Since flips do not happen in a vacuum and involve us and other stakeholders, sponsorship is important for us when we are handling them. Our associations often promote or prevent the necessary flips of our lives. We often give people access to us who are not deserving of the opportunity and, sometimes, we shun people who we really need. Fellowship in our lives is crucial. It enables us to have courageous conversations with others who can afford for us to do well.

Selflessness is a major ingredient of forward flips because achieving what we want is often stymied when it is only good for us and not others. If we consider whether the benefits of our goals are mutual to self and others, we are beginning at the right point.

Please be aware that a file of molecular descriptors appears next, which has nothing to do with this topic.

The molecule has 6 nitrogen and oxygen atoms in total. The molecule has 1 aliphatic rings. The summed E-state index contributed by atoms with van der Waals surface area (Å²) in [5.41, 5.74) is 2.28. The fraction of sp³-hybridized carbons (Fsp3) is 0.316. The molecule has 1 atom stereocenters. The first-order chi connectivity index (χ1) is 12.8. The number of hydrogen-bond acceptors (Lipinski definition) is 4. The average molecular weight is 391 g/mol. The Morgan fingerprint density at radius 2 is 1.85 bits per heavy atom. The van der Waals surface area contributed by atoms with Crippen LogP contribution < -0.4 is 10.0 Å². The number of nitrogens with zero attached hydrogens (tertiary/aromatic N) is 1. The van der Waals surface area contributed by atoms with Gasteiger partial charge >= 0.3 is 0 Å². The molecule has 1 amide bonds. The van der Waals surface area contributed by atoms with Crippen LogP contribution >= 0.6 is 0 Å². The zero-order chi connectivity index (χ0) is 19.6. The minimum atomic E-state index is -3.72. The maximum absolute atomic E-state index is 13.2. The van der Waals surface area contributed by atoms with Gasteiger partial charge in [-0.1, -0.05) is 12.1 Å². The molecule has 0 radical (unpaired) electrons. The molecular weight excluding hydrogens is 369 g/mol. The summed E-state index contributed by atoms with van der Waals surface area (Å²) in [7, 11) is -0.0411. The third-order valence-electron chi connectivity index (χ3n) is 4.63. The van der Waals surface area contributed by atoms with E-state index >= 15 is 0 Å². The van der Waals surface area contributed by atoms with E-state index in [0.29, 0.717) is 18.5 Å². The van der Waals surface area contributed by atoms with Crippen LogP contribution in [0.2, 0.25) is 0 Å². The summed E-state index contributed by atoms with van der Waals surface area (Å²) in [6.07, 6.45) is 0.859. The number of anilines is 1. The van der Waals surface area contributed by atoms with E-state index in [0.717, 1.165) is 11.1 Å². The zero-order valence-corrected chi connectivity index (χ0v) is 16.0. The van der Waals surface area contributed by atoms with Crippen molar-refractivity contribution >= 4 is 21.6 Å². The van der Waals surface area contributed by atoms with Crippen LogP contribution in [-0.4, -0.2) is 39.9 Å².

We can’t control flips. What we can control is our response to a flip. Our response determines whether it is a forward or potentially backward flip. We must have the conviction that we can master the art of life’s forward flip with fortitude. Mastering the art of life’s forward flip with fortitude requires us to understand that all flips target our future, fortune, forgiveness, and/or faith. We must be prepared to turn all of life’s changes, even those that appear to be backward flips upon their occurrence, into forward flips. We must possess the conviction that everything happens for the good of ourselves and others and that no matter how dim the light of hope may be, we will find and illuminate it to serve as our beacon as we venture forward.

As we journey on, we must possess the conviction that every person, place, or thing that touches our lives deserves the opportunity. Whether we embrace them or not, these will flip us forward or backward. It is better, in general, to control the gate than the exit. Whatever the circumstance, we must possess the tenacity to always demonstrate the art of life’s forward flip with fortitude.